Mental health drive tackles youth prejudice

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Britain's first big campaign to combat the shame and isolation suffered by people with mental illness and depression will be launched today.

Britain's first big campaign to combat the shame and isolation suffered by people with mental illness and depression will be launched today.

Young people will be one of the campaign's prime targets because of a sharp rise in the number of under-24s who experience mental health problems and because of their high levels of prejudice.

In the past five years, the number of students seeking help from counselling services has increased by 25 per cent and suicide is the biggest killer of young men.

But research published today shows that 55 per cent of young people would not want anyone to know if they had a mental health problem and eight out of 10 believe they would be discriminated against.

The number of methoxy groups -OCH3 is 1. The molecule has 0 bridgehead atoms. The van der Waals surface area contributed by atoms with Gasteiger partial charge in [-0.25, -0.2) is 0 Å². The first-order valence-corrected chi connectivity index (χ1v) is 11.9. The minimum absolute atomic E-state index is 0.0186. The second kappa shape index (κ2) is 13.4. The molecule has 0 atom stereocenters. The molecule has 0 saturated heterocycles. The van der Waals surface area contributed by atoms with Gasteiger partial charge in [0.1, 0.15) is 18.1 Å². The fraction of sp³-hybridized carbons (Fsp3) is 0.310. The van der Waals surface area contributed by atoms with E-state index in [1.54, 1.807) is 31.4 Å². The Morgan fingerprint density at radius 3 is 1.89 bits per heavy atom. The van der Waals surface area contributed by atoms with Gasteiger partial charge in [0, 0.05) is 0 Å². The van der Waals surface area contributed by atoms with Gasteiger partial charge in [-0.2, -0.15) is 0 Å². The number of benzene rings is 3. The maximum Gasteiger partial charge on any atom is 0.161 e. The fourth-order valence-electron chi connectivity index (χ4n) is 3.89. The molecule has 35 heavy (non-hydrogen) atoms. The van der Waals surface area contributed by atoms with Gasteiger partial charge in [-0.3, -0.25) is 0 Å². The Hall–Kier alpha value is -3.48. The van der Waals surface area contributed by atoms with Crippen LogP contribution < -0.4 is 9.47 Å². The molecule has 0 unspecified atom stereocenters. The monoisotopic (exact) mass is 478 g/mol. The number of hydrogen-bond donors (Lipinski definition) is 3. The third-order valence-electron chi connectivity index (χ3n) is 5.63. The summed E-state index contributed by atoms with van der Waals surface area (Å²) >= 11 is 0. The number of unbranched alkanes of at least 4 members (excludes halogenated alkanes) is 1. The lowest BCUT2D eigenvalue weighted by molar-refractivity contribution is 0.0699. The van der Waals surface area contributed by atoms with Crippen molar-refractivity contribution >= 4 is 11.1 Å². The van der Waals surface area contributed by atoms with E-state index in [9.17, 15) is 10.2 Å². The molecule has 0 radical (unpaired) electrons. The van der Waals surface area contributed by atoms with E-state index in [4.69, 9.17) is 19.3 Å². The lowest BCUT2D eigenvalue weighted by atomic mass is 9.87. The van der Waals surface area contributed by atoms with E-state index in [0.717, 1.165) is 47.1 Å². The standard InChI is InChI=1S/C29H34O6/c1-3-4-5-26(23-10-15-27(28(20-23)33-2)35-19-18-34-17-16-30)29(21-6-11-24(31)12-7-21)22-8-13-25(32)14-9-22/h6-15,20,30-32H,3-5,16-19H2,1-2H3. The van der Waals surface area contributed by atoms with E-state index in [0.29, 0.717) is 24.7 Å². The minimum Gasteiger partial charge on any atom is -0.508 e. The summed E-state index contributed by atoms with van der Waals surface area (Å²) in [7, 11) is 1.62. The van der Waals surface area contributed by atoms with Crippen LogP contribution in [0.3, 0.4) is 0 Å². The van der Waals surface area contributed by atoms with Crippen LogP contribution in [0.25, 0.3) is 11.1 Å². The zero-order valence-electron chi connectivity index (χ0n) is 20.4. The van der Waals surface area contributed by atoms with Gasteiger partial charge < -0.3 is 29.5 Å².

Conversely, more than half of all those aged 16 to 24 admit they use derogatory language such as "schizo" or "nutter" and many of them believe that people with mental illness are unsafe or violent.

One in four adults will experience some form of mental illness, ranging from depression, severe anxiety and eating disorders, to manic depression and schizophrenia, at some point in their lives.

But despite the widespread nature of the problem, health ministers say many sufferers still experience discrimination, abuse, harassment or even physical attacks.

The national £1m campaign, led by the Department of Health, will encourage young people, employers and the media to change their attitudes and misconceptions about mental illness.

John Hutton, a Health minister, said a "fundamental shift" in public opinion was needed so that discrimination against the disease became as socially unacceptable as racism, sexism and homophobia.

Professor Louis Appleby, the national director for mental health, added: "Here we are at the start of the 21st century and people are very reluctant to say they have an illness. People still feel ashamed. It is quite horrible really."

Several decades ago, tuberculosis, epilepsy and even cancer were surrounded by such a stigma that victims often kept the diseases quiet, Professor Appleby said. Mental illness needed the same degree of acceptability those diseases now received, he said.

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